oil on canvas
50 x 46 inches
From the brief era of the North American fur trade, an almost mythic icon emerged: the Mountain Man. They were young men, eager to explore, who joined beaver trapping expeditions in pursuit of wealth, freedom and adventure. They were among the first white men to penetrate the uncharted territory of the Rocky Mountains and beyond to the west coast.
In 1834 the fur trade was in full swing when, at Independence, Missouri, 20 year old Osborne Russell joined Nathaniel Wyeth’s expedition bound for the Rocky Mountains and the mouth of the Columbia River. Later, Russell joined a brigade led by Jim Bridger. Russell spent the next nine years in the mountains trapping and trading.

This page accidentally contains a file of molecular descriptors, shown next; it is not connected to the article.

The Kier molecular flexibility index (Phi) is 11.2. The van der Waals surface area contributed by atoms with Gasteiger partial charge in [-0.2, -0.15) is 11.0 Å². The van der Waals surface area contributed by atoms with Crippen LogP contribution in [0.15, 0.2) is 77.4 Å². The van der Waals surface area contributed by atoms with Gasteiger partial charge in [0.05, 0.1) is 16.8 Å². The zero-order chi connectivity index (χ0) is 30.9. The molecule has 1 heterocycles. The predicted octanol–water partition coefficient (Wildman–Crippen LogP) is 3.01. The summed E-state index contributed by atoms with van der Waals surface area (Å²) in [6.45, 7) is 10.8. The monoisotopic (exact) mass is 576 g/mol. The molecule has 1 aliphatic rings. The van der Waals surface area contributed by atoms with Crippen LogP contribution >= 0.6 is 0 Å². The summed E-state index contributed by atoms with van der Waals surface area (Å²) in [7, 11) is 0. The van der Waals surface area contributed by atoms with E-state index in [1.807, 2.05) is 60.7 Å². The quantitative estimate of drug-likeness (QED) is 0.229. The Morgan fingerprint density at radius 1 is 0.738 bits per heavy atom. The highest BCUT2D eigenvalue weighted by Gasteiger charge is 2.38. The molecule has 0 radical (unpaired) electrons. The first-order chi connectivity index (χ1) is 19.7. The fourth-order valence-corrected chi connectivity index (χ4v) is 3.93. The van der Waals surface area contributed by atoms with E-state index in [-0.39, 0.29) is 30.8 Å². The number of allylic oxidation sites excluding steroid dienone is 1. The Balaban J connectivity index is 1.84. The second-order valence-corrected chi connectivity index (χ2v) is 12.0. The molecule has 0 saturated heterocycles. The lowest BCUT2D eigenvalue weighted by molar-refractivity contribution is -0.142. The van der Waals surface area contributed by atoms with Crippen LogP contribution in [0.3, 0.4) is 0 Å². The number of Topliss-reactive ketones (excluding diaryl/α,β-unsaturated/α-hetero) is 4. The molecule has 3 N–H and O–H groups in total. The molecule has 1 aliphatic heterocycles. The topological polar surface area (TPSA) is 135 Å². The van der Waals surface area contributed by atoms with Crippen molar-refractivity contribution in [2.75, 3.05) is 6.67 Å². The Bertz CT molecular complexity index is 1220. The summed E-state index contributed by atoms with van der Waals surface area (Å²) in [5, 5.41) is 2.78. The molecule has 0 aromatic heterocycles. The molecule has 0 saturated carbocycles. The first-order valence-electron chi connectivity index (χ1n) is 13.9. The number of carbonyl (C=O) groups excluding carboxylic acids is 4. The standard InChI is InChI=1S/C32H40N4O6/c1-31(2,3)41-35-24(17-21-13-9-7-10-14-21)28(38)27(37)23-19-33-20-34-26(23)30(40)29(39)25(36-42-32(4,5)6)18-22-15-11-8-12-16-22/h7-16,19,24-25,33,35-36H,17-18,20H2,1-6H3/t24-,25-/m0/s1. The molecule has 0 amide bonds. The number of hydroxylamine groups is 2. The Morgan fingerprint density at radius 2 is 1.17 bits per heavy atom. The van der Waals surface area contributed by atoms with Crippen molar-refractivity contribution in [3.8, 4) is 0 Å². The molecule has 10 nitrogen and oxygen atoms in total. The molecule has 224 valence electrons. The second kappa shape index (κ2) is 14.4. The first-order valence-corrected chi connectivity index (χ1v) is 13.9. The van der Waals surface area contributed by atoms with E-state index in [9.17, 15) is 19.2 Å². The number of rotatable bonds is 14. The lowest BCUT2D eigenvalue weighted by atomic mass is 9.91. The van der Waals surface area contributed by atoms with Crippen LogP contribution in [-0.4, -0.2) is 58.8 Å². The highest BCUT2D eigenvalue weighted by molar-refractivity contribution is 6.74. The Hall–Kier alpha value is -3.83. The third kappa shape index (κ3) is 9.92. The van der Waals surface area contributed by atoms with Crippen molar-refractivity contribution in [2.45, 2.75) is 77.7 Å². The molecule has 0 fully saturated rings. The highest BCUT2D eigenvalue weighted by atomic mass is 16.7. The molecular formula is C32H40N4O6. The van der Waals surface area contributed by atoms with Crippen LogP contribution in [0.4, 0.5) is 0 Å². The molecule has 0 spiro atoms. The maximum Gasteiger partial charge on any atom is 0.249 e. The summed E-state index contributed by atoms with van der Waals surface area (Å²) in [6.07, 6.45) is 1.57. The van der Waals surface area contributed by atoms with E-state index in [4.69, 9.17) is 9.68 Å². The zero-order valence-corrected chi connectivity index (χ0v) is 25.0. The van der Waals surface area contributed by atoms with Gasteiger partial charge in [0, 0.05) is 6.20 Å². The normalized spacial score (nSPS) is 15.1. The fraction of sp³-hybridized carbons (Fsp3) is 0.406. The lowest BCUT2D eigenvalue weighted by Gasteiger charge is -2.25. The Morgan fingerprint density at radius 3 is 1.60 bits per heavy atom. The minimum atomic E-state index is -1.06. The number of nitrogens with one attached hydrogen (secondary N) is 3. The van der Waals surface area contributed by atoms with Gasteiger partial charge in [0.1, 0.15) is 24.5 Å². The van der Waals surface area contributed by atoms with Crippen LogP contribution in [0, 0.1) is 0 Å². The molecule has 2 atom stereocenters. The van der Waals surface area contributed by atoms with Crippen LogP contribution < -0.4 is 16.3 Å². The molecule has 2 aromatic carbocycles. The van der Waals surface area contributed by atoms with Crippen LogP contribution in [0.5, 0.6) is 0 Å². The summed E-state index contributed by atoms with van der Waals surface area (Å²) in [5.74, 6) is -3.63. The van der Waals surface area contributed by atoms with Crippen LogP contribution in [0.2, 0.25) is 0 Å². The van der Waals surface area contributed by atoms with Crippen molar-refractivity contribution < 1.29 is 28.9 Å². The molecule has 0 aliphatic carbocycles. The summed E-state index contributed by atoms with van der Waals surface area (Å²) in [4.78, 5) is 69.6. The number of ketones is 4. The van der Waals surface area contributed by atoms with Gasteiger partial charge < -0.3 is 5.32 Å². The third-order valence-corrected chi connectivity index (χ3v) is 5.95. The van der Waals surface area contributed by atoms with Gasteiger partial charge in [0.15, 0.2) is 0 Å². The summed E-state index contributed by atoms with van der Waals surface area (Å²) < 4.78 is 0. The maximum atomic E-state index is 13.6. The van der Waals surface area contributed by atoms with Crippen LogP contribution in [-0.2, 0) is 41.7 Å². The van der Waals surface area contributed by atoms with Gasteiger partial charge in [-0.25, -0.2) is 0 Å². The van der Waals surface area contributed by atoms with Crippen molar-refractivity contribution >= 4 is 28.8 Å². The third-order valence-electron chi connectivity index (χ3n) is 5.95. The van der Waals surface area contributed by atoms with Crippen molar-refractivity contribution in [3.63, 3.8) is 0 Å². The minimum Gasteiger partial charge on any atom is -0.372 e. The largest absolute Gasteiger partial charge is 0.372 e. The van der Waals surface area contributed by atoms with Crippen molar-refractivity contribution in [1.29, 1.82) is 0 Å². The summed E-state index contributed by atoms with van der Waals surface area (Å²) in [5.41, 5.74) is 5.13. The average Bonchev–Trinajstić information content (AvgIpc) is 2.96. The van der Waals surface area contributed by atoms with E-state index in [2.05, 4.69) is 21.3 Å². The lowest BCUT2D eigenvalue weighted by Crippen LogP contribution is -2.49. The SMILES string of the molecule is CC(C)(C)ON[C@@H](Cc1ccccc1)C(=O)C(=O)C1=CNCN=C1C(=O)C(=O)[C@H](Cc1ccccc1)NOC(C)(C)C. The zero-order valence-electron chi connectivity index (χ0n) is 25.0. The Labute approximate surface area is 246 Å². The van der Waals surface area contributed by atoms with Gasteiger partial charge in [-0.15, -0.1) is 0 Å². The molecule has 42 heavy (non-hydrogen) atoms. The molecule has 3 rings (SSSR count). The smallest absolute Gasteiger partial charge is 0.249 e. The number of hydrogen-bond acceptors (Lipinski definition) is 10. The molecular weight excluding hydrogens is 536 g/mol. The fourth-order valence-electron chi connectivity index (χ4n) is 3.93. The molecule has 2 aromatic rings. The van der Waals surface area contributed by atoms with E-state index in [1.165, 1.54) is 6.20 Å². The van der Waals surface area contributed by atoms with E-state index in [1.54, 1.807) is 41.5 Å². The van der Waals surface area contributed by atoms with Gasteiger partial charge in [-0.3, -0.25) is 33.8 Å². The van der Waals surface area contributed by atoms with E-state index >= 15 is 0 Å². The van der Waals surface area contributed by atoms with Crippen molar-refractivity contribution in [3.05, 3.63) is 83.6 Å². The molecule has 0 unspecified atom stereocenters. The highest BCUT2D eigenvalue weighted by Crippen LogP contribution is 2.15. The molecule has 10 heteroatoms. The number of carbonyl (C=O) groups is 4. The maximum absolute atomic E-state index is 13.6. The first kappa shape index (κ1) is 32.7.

Fortunately for us, Russell was literate and maintained a detailed journal of his experiences and observations. Even amid the dangers and often brutal circumstances the wilderness delivered, he was smitten by its beauty and penned this eloquent passage: “I almost wished I could spend the remainder of my days in a place like this where happiness and contentment seemed to reign in wild romantic splendor surrounded by majestic battlements which seemed to support the heavens and shut out all hostile intruders”.
Inspired by Russell’s words, this painting depicts that magic time when the sun gives way to shadow. Ambient light from a fading sky illuminates three mountain men and their camp. It is the last moments of a day in 1834.